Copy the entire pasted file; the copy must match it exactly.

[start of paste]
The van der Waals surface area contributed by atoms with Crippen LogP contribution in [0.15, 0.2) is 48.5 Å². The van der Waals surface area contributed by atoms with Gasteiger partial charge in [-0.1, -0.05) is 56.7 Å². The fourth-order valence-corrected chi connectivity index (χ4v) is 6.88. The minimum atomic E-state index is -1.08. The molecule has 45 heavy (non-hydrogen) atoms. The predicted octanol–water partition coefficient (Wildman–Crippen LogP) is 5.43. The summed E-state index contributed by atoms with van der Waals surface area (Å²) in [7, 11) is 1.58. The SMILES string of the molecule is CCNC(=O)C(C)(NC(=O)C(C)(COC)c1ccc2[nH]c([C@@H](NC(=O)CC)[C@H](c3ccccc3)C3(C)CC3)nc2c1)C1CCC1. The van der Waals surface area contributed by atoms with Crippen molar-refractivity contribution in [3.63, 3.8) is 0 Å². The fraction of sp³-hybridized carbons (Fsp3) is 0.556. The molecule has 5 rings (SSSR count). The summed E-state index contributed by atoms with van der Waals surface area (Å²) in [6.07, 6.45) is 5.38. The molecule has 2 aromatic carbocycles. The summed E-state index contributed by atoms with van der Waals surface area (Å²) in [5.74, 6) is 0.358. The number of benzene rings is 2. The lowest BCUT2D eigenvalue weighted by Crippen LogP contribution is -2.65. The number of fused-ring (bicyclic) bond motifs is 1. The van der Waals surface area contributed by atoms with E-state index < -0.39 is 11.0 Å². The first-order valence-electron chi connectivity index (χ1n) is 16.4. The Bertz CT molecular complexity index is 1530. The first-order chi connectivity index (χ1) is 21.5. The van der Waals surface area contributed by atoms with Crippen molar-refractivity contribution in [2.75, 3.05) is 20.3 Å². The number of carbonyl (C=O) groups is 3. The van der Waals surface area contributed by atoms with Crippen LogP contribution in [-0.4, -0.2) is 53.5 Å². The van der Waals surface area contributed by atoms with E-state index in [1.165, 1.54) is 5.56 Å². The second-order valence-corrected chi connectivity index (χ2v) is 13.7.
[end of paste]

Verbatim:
The van der Waals surface area contributed by atoms with Crippen LogP contribution in [0.15, 0.2) is 48.5 Å². The van der Waals surface area contributed by atoms with Gasteiger partial charge in [-0.1, -0.05) is 56.7 Å². The fourth-order valence-corrected chi connectivity index (χ4v) is 6.88. The minimum atomic E-state index is -1.08. The molecule has 45 heavy (non-hydrogen) atoms. The predicted octanol–water partition coefficient (Wildman–Crippen LogP) is 5.43. The summed E-state index contributed by atoms with van der Waals surface area (Å²) in [7, 11) is 1.58. The SMILES string of the molecule is CCNC(=O)C(C)(NC(=O)C(C)(COC)c1ccc2[nH]c([C@@H](NC(=O)CC)[C@H](c3ccccc3)C3(C)CC3)nc2c1)C1CCC1. The van der Waals surface area contributed by atoms with Crippen molar-refractivity contribution in [3.63, 3.8) is 0 Å². The fraction of sp³-hybridized carbons (Fsp3) is 0.556. The molecule has 5 rings (SSSR count). The summed E-state index contributed by atoms with van der Waals surface area (Å²) in [6.07, 6.45) is 5.38. The molecule has 2 aromatic carbocycles. The summed E-state index contributed by atoms with van der Waals surface area (Å²) in [5.74, 6) is 0.358. The number of benzene rings is 2. The lowest BCUT2D eigenvalue weighted by Crippen LogP contribution is -2.65. The number of fused-ring (bicyclic) bond motifs is 1. The van der Waals surface area contributed by atoms with E-state index < -0.39 is 11.0 Å². The first-order valence-electron chi connectivity index (χ1n) is 16.4. The Bertz CT molecular complexity index is 1530. The first-order chi connectivity index (χ1) is 21.5. The van der Waals surface area contributed by atoms with Crippen molar-refractivity contribution in [2.75, 3.05) is 20.3 Å². The number of carbonyl (C=O) groups is 3. The van der Waals surface area contributed by atoms with Crippen LogP contribution in [-0.4, -0.2) is 53.5 Å². The van der Waals surface area contributed by atoms with E-state index in [1.165, 1.54) is 5.56 Å². The second-order valence-corrected chi connectivity index (χ2v) is 13.7.